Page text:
By definition, the pushforward of ##v## is just the tangent vector to the new curve, which we construct as usual (take the derivatives of the components of the curve, which we'll call ##F^j##, and multiply by the basis vectors on ##N##:
    $$ F_*(v)|_{F(p)} = \frac{ d(F^j \circ \alpha) }{dt} |_{t=0} \frac{\partial}{\partial y^j} |_{F(p)} $$
    Using the chain rule, on the first part of the right hand side, (and dropping the evaluation symbols)
    $$ F_*(v) = \frac{\partial(F^j \circ \alpha) }{\partial x^k}\frac{dx^k}{dt} \frac{\partial}{\partial y^j} $$

    Comparing this expression to our original expression for ##v##, we see that we get the additional Jacobian term and a new basis. If you want to reduce the relation of the pushforward of ##v## to just the pushforward on the basis vectors, take ## v = \frac{\partial}{\partial x^j} ## (for a given value of j). The pullback is simply our previous derived expression but take away the components (set the components =1)
    $$ F_*\frac{\partial}{\partial x^j} = \frac{\partial (F^i \circ \alpha) }{\partial x^j} \frac{\partial}{\partial y^i} $$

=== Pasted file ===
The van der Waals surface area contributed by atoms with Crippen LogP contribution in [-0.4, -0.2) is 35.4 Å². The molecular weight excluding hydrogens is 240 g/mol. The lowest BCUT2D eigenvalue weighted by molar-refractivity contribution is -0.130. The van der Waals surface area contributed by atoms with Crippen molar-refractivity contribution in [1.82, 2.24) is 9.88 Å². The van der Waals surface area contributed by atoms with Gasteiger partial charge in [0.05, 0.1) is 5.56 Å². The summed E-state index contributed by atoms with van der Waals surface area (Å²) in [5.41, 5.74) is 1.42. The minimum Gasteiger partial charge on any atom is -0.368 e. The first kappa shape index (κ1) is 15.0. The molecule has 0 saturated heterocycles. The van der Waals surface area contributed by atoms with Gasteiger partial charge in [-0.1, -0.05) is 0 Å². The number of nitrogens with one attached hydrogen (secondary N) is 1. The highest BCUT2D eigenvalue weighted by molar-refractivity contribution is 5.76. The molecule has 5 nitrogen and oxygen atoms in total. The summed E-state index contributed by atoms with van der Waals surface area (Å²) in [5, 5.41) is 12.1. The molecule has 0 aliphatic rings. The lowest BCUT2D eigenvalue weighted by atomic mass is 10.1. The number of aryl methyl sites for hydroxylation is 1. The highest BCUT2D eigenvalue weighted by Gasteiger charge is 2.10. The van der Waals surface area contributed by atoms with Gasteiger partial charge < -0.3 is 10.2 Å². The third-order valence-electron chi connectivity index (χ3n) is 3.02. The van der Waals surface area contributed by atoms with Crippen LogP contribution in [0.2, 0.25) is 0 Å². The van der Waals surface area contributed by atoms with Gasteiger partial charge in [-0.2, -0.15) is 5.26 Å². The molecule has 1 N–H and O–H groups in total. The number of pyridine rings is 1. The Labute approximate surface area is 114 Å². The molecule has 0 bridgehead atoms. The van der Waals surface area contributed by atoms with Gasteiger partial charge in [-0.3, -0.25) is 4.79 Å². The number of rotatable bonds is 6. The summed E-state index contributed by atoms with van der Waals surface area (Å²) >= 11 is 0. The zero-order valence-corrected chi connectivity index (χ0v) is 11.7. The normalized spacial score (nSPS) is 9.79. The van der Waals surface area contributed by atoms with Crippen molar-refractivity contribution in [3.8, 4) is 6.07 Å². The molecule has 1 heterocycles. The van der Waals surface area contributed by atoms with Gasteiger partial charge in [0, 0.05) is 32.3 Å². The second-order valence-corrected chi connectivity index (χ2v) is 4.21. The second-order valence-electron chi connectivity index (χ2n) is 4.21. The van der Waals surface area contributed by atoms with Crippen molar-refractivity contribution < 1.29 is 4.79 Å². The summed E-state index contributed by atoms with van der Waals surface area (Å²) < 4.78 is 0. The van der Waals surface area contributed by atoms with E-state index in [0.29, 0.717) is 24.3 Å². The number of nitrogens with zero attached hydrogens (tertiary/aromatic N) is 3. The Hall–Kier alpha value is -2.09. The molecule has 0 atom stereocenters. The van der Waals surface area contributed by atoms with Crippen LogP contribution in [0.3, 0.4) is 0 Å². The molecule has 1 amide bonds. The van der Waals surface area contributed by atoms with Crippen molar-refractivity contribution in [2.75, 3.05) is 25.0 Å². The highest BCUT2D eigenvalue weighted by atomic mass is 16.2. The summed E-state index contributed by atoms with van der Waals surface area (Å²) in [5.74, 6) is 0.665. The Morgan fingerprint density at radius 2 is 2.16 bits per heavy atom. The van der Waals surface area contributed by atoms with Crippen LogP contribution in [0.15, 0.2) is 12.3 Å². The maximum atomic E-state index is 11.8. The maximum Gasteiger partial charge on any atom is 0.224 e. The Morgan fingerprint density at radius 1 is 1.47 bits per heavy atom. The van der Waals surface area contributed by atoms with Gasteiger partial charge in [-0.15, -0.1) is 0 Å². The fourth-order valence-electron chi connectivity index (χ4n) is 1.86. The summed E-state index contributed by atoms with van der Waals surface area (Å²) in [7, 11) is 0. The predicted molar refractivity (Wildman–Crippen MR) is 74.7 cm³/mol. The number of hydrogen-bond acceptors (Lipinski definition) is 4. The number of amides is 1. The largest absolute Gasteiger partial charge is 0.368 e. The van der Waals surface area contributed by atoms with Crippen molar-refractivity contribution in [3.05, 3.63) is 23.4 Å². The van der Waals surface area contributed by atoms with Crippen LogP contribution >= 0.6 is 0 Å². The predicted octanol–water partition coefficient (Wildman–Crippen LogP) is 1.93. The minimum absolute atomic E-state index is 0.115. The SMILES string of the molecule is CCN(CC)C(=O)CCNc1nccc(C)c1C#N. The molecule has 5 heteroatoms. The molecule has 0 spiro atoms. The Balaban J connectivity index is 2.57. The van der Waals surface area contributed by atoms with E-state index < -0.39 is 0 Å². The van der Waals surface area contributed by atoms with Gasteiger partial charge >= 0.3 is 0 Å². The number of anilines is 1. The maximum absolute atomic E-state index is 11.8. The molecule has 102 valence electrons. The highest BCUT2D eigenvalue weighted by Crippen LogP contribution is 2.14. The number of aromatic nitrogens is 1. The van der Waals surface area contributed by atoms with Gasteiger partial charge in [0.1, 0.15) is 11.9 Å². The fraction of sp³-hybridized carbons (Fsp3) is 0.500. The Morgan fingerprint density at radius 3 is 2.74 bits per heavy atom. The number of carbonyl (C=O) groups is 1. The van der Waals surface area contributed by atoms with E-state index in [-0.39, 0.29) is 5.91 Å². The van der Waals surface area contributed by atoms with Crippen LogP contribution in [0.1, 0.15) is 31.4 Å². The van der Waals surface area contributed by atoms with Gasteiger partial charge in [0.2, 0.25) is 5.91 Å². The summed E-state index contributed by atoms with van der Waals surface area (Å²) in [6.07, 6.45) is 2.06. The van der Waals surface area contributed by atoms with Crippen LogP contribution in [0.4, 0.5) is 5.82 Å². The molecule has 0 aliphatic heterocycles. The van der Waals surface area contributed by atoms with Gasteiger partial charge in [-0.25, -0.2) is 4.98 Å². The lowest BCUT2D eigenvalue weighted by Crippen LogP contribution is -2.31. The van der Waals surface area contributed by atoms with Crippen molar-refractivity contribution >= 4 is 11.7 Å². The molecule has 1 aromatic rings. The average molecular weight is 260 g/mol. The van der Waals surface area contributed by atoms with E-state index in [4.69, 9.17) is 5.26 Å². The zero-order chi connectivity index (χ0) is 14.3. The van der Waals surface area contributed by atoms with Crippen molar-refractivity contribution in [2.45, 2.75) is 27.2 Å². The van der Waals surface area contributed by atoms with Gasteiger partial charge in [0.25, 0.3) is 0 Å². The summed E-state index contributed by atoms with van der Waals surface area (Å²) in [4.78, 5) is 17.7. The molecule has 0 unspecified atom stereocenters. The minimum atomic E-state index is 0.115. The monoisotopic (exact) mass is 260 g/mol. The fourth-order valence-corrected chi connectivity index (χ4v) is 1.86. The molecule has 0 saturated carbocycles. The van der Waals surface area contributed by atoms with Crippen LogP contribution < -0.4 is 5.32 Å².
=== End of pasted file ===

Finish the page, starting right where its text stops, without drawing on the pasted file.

5. Feb 29, 2016 #4
    Thanks Brian ... still reflecting on that ...

    What text do you use for this theory ... ?

    Peter
     
  6. Feb 29, 2016 #5
    Hey Peter,
    As with most topics, I usually synthesize from various sources. I prefer this since you get exposed to various different explanations of a given concept (and become more familiar with a variety of notation). I would say that the main texts I'm reading through right now are Riemannian Geometry by Manfredo do Carmo and Differentiable Manifolds: A Theoretical Physics Approach by Torres del Castillo. Also, if you like seeing how geometry is applied to relativity, I'd recommend Wald's General Relativity.
     
  7. Feb 29, 2016 #6

    WWGD

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    I am not sure I understand your notation, but the pullback and the pushforward go in opposite directions.
     
  8. Feb 29, 2016 #7
    Ah thanks. I typed pullback but meant pushforward

    Specifically, we derived an expression for the pushforward of any vector (in coordinate basis), so the pushforward of just the basis vectors is a simple instance of the more general expression